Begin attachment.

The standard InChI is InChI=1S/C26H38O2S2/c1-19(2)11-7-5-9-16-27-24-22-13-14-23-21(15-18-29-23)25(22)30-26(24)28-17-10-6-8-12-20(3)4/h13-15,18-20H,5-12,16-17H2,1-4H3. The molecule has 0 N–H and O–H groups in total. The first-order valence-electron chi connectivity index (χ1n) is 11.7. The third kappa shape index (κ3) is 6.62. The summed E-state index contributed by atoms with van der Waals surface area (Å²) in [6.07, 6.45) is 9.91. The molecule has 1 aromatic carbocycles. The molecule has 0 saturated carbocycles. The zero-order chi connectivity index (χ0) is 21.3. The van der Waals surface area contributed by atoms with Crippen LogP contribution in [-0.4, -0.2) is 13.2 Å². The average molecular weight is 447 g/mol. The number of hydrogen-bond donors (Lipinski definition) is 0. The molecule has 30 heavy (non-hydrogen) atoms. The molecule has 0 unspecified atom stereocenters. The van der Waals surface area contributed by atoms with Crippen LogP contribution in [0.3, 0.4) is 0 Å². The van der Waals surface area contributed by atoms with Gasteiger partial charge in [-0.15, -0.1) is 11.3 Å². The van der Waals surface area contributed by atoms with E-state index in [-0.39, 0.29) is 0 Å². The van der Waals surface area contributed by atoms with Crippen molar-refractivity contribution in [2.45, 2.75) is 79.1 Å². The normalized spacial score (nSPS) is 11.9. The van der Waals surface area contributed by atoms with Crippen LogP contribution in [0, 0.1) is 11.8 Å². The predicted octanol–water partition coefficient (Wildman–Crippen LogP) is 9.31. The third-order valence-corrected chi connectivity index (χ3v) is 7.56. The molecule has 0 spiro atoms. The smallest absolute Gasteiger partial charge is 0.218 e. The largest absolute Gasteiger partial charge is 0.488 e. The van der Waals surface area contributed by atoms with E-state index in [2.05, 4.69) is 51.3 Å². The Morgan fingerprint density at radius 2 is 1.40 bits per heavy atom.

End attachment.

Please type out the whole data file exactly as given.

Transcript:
The standard InChI is InChI=1S/C26H38O2S2/c1-19(2)11-7-5-9-16-27-24-22-13-14-23-21(15-18-29-23)25(22)30-26(24)28-17-10-6-8-12-20(3)4/h13-15,18-20H,5-12,16-17H2,1-4H3. The molecule has 0 N–H and O–H groups in total. The first-order valence-electron chi connectivity index (χ1n) is 11.7. The third kappa shape index (κ3) is 6.62. The summed E-state index contributed by atoms with van der Waals surface area (Å²) in [6.07, 6.45) is 9.91. The molecule has 1 aromatic carbocycles. The molecule has 0 saturated carbocycles. The zero-order chi connectivity index (χ0) is 21.3. The van der Waals surface area contributed by atoms with Crippen LogP contribution in [-0.4, -0.2) is 13.2 Å². The average molecular weight is 447 g/mol. The number of hydrogen-bond donors (Lipinski definition) is 0. The molecule has 30 heavy (non-hydrogen) atoms. The molecule has 0 unspecified atom stereocenters. The van der Waals surface area contributed by atoms with Crippen LogP contribution in [0.3, 0.4) is 0 Å². The van der Waals surface area contributed by atoms with Gasteiger partial charge in [-0.15, -0.1) is 11.3 Å². The van der Waals surface area contributed by atoms with E-state index in [-0.39, 0.29) is 0 Å². The van der Waals surface area contributed by atoms with Crippen molar-refractivity contribution in [2.45, 2.75) is 79.1 Å². The normalized spacial score (nSPS) is 11.9. The van der Waals surface area contributed by atoms with Crippen LogP contribution in [0, 0.1) is 11.8 Å². The predicted octanol–water partition coefficient (Wildman–Crippen LogP) is 9.31. The third-order valence-corrected chi connectivity index (χ3v) is 7.56. The molecule has 0 spiro atoms. The smallest absolute Gasteiger partial charge is 0.218 e. The largest absolute Gasteiger partial charge is 0.488 e. The van der Waals surface area contributed by atoms with E-state index in [2.05, 4.69) is 51.3 Å². The Morgan fingerprint density at radius 2 is 1.40 bits per heavy atom.